Tuesday, December 12, 2017

All the leaves are brown and the sky is grey

The Shinto religion or way of life in Japan honors the divine in all its entities. The word for spirits or gods or essences is "kami". Kami can be manifested in all of nature, places, and even people. I suspect that it is because of that belief that there is so much reverence for nature and the world here in Japan as its people recognize the divine in almost everything and everyone around them. There is even a word in Japanese for a forest bath - shinrinyoku - taking a walk in the forest for its restorative benefits. This is also noticeable in the way that the Japanese celebrate the changing of the seasons, including the falling of the leaves, and the blossoming of the flowers. In one year here, I feel more aware of which months feature which blooms than I ever did in D.C., except for cherry blossoms. Here, one garden may have cherry blossoms in April, but another has wisteria in May, or irises in June. They advertise and host festivals around these events and celebrate their beauty.

The changing and falling leaves in autumn is no exception. In the Tokyo area, the most dramatic leaf changes are in early December and many parks host what some Americans refer to as "leaf peeping."

One of the best places for viewing autumn colors is at the Imperial Palace, which opens up one of its streets only two weeks a year - once for cherry blossoms and once for fall leaves. Until this December, the street had actually been closed for maintenance for the last 18 months, so it was even more of an exceptional treat for a friend, her two kids, and I to go check it out!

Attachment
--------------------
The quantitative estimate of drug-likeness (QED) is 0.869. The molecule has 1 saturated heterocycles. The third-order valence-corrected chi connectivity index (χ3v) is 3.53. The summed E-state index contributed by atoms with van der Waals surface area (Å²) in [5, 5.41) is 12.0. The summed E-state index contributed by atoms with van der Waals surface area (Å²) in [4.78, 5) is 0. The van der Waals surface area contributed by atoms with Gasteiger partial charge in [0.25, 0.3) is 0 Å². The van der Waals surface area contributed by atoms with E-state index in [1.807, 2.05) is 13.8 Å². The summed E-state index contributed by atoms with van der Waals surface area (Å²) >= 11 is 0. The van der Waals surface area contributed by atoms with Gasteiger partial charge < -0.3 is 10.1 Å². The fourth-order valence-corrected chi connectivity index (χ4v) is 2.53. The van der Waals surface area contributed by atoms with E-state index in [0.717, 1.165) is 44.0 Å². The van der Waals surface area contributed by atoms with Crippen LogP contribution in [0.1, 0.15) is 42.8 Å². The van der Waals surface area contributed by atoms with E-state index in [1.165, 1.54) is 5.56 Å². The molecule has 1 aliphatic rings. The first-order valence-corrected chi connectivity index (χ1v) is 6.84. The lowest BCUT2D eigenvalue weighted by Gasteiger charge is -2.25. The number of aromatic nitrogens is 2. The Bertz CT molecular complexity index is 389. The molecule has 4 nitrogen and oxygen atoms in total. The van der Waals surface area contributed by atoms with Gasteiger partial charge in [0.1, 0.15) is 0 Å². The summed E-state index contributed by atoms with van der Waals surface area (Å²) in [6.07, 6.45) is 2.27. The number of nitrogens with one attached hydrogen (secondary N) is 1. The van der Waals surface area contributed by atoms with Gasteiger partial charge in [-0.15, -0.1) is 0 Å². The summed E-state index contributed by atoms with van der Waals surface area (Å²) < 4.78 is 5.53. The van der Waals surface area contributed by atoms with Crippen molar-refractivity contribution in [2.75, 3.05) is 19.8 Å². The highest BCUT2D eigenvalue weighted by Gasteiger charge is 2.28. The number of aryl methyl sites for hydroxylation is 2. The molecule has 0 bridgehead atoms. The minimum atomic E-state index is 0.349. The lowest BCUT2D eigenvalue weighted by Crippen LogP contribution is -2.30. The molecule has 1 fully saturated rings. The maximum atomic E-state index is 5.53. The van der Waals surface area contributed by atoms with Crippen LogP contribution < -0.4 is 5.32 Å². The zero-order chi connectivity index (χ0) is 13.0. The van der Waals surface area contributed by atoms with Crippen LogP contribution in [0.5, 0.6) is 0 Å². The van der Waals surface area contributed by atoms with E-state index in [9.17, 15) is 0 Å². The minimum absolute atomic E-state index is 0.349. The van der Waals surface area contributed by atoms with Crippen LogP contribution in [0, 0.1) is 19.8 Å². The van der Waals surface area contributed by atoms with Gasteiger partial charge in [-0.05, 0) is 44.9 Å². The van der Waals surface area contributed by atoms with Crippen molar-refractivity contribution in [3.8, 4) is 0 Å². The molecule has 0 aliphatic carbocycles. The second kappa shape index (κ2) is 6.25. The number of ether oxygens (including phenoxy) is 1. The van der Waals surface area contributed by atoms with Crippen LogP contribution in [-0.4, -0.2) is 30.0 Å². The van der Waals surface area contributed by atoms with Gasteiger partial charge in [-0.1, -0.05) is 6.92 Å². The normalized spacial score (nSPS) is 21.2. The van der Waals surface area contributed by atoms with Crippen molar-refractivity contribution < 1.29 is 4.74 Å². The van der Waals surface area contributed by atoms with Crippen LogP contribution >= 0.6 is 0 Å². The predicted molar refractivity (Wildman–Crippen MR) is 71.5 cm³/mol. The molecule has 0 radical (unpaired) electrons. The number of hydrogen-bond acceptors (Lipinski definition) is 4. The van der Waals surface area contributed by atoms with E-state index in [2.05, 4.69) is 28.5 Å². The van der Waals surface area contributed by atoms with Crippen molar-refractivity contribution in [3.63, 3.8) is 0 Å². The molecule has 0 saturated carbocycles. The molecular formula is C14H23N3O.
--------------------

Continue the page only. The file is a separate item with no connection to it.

Suwa-no-chaya Tea House



Gingko Tree

On Saturday, Blake and went for more autumn color viewing at Sankeien Garden in Yokohama.  We've been trying to go here for all sorts of blooms or events all year, but for whatever reason had to keep changing our plans. Not only are there amazing leaves and other flora, but several historical buildings from throughout Japan have been moved here for historical preservation. We are so glad we finally made it!

Old Tenzuiji Juto Oido protecting hall - 1592 - longevity tower, kind of gravetsone





Choshukaku - 1623

Choshukaku - 1623

Choshukaku - 1623


Shunsoro tea arbor -  possibly 16th century

Three-storied pagoda of Old Tomyoji - 735 - Oldest pagoda in the Kanto region


Hatsujenaya teahouse







My favorite view of the autumn colors is right outside our dining room. This hill is beautiful all year round, but its at its best in the fall.
From a few weeks ago - it probably hit its peak a few days later

2 comments:

Giggles said...

I think more of us would do well to recognize the divine in everything and everyone around us. Because it is there. I certainly felt edified looking at your photos. Thank you for sharing them.

AmandaStretch said...

My pleasure!